Among all the noise, these are the comebacks, the debuts and the dramatic statements that floored us in the first six months of this year.
Having seen director Marit Östberg’s contribution to Swedish feminist porno, Dirty Diaries, it’s easy to see the parallels between The Knife’s rude video for ‘Shaking the Habitual’’s Full of Fire and the subversive constabulary role play of Östberg’s ‘Authority’. Here’s a band no longer concerned with delicacy when turning feminist theory into a challenging, sometimes heavy-handed, return to the roots of political activism through camp provocation and garish dialectics against greed, misogyny and all forms of exclusion. Because when Karin Dreijer-Andersson bleats “the piss is territorial” over the ritualistic cross-stitch of primal gestures in Without You My Life Would be Boring, it’s hard not to be inflamed by the same agitated vigour that’s fast becoming the sound of an era. [Steph Kretowicz]
Whereas 2011's post-dubstep opus, the self-titled debut album 'James Blake', was what the artist himself describes as a "very insular diary", its follow-up 'Overgrown' looks out directly at its listener. With less vocal distortion than ever before, Blake used his second album as an opportunity to truly communicate with his listeners for the first time; there are hooks, verses and choruses, rather than just the spiralling refinement of musical ideas, and there's poetry and humanity woven into every track. From the electric tension (and frustratingly brief release) of Life Round Here to the traditional, romantic chimes of To The Last and the explicit pain of DLM, this is a record driven by emotional intensity as much as beats, making it a classic built to outlast the inevitable decay that Overgrown anticipates with bated breath. [Aimee Cliff]
Dean Blunt's 'The Redeemer' is a surprisingly conventional release from a camp known for being deliberately cryptic and obscure, but it's still not really that much of a clear progression from their past work. A break-up record pieced together with voicemail messages and rich with a beautiful - though hazy and off-kilter - musicality, you can claim it as an emotional breakthrough or another, even more sly joke, but that debate leaves out a lot of what makes this album special. Blunt's story is full of melodrama, from his damaged crooning to the heightened instrumentation and the trite song titles, and he treats it with a refined blend of sincerity, humour and disdain that goes past the question of truth-telling and into a pure, curious fascination. [Anthony Walker]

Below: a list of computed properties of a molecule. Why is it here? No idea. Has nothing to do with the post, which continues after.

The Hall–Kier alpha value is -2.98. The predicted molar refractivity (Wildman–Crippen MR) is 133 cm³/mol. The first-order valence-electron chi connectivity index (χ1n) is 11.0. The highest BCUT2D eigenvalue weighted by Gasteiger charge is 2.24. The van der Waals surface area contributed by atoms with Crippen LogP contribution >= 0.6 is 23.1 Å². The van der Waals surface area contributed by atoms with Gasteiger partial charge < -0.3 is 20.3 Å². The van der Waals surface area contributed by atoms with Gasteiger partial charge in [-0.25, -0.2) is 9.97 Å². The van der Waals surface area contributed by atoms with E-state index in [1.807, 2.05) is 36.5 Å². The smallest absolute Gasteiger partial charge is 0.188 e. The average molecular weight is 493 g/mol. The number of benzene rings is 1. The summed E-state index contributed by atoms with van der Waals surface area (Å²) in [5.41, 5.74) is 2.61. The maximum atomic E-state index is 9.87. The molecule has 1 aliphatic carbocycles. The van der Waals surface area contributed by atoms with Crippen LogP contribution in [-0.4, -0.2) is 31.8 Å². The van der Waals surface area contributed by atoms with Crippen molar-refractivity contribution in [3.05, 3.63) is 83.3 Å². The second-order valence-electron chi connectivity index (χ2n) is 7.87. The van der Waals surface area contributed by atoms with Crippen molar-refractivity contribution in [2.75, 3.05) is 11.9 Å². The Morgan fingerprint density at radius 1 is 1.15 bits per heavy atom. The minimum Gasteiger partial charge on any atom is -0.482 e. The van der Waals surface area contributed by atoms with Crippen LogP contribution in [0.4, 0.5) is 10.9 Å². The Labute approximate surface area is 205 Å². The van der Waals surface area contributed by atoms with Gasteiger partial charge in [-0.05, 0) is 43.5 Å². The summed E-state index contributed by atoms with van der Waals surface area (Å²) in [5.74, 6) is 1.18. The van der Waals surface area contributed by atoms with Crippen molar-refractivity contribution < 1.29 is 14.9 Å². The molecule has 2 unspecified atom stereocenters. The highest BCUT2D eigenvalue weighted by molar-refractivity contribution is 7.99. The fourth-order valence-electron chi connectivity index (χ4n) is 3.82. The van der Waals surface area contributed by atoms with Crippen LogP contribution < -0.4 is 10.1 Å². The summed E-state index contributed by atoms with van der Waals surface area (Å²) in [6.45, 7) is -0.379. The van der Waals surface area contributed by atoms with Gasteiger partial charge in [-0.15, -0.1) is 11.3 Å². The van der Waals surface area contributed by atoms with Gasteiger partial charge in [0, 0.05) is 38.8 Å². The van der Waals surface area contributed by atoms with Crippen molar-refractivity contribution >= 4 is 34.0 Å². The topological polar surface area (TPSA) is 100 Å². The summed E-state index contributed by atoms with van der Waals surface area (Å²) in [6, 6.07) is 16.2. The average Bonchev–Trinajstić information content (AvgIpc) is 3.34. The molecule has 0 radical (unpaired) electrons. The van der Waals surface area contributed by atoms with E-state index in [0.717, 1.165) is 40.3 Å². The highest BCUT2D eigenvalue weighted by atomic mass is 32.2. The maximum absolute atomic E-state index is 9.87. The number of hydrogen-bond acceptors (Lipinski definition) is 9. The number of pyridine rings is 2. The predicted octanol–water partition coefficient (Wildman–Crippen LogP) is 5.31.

‘The Man Who Died In His Boat’ is a record to climb inside, providing shelter from the outside world - and the internal one. For these are songs that sprang from pain and therefore understand the language: quiet, insidious and ever-present. “I was so sick with depression and solitude then that the feelings just spilled over of their own accord,” Grouper’s Liz Harris told Dummy earlier this year about the period she recorded the songs on ‘The Man Who Died In His Boat’. For this is an album that almost wasn’t, compiled from material she wrote during the same period as her seminal 2008 album ‘Dragging A Dead Deer Up A Hill’ and yet, despite knowing this, it feels meant to be. While a song like Vital, that makes the simplest of guitar riffs sound like a prayer, stands on its own, ‘The Man Who Died In His Boat’ is an album that swallows you whole: the songs are all companions, like trees in a forest sharing sunlight and rain. Harris might’ve been singing to herself, but by expressing something so raw she extends a hand to the listener, too. [Ruth Saxelby]